Sherman Hemsley was the actor best known for his television role as George Jefferson on “All in the Family” and “The Jeffersons.” His estate involved an interesting battle over the validity of his will.
Hemsley never married nor had children. He was very distant from what little family he had. After being diagnosed with terminal cancer, Hemsley executed a will naming his business manager of over 20 years as the executrix and sole beneficiary of his estate. He died approximately six weeks later in July of 2012 at age 74.
- Challenge to Will
Hemsley usually denied having any living family at all, but a man who DNA tests confirmed was Hemsley’s half brother came forward to contest the will on grounds of testamentary capacity.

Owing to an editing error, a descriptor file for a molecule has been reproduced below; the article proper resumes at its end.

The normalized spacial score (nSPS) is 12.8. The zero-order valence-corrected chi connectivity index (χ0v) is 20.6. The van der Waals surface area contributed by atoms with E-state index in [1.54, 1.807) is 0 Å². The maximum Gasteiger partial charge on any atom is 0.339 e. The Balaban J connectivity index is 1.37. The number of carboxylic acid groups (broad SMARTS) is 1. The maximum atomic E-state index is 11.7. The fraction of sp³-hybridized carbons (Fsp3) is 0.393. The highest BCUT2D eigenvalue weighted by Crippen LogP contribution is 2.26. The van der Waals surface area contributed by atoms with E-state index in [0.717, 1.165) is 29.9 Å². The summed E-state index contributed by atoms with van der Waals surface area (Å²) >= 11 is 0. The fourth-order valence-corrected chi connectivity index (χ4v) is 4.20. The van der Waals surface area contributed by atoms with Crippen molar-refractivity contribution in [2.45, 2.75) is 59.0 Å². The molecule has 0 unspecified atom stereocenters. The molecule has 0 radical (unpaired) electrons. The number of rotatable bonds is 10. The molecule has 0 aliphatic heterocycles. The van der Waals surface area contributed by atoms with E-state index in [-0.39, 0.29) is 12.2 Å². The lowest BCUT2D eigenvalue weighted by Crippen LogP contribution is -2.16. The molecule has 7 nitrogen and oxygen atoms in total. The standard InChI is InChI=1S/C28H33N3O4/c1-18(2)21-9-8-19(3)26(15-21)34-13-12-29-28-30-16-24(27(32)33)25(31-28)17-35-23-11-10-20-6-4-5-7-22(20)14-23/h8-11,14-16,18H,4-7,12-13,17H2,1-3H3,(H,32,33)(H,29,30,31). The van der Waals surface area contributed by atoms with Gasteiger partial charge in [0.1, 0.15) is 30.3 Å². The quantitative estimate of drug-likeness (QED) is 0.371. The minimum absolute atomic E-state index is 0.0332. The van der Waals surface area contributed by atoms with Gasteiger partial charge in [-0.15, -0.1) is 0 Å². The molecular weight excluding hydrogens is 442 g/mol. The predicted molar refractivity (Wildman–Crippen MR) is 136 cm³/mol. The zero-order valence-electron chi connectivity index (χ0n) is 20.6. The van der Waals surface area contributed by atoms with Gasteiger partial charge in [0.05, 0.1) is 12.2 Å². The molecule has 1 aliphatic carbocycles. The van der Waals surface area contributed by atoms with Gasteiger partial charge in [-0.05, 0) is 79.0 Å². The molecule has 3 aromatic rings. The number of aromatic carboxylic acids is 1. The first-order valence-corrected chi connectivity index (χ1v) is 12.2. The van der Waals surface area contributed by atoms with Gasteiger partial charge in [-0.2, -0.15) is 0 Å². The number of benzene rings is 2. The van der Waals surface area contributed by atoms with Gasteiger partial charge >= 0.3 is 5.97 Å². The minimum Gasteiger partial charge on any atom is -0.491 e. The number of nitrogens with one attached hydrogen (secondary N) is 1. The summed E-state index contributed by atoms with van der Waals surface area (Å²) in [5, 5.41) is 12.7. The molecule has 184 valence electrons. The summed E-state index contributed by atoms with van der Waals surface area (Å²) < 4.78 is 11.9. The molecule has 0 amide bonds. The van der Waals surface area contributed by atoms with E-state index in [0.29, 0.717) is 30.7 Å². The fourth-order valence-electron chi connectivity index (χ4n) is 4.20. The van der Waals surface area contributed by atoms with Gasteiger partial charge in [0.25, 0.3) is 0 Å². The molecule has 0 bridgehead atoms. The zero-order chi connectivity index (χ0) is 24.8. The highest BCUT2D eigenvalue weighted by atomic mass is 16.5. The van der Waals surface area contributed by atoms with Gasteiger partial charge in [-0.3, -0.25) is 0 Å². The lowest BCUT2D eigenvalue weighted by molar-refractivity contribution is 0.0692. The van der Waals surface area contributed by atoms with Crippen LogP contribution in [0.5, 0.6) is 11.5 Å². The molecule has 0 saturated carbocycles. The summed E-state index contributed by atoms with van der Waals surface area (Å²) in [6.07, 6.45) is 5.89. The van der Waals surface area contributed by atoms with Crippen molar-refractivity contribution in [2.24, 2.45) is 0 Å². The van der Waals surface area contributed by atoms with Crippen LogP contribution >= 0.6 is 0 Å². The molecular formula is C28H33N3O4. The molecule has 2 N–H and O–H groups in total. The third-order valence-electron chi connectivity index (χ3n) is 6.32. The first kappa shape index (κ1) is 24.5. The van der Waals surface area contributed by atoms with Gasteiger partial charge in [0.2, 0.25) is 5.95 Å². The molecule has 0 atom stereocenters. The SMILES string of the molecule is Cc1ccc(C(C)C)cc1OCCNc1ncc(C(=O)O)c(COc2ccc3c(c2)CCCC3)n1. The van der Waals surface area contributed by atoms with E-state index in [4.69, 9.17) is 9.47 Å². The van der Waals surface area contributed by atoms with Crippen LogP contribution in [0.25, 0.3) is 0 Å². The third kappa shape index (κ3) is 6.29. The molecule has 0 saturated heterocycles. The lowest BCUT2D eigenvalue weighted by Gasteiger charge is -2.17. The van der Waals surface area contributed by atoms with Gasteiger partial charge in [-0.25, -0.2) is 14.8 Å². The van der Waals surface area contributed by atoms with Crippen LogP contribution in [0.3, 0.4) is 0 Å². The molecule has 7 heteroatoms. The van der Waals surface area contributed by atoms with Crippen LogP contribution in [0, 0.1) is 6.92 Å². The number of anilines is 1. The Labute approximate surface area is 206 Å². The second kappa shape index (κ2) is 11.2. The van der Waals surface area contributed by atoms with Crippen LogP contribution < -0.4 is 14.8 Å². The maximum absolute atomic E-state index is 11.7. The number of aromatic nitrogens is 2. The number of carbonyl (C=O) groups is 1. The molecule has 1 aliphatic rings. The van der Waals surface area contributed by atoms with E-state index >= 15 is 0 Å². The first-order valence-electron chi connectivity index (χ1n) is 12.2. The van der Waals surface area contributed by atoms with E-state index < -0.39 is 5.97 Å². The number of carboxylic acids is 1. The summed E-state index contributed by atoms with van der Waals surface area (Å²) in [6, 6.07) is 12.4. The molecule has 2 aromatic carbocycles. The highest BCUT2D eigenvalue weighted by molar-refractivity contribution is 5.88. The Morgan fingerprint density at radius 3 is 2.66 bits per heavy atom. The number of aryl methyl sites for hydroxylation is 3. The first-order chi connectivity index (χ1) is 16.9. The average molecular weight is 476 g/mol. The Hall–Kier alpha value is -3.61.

During the bench trial on the will contest, the attorney who drafted the will, the two witnesses to the will, and the charge nurse for Hemsley during the hospital stay during which the will was signed all testified without reservation that Hemsley had testamentary capacity. The judge found that Hemsley had capacity to execute the will, and ruled in favor of the business manager and against the half brother.
- Appeals Court Ruling
The El Paso Court of Appeals affirmed the trial court’s ruling, following a long line of cases that have declined to reverse trial court rulings on testamentary capacity when sufficiency of the evidence challenges are made.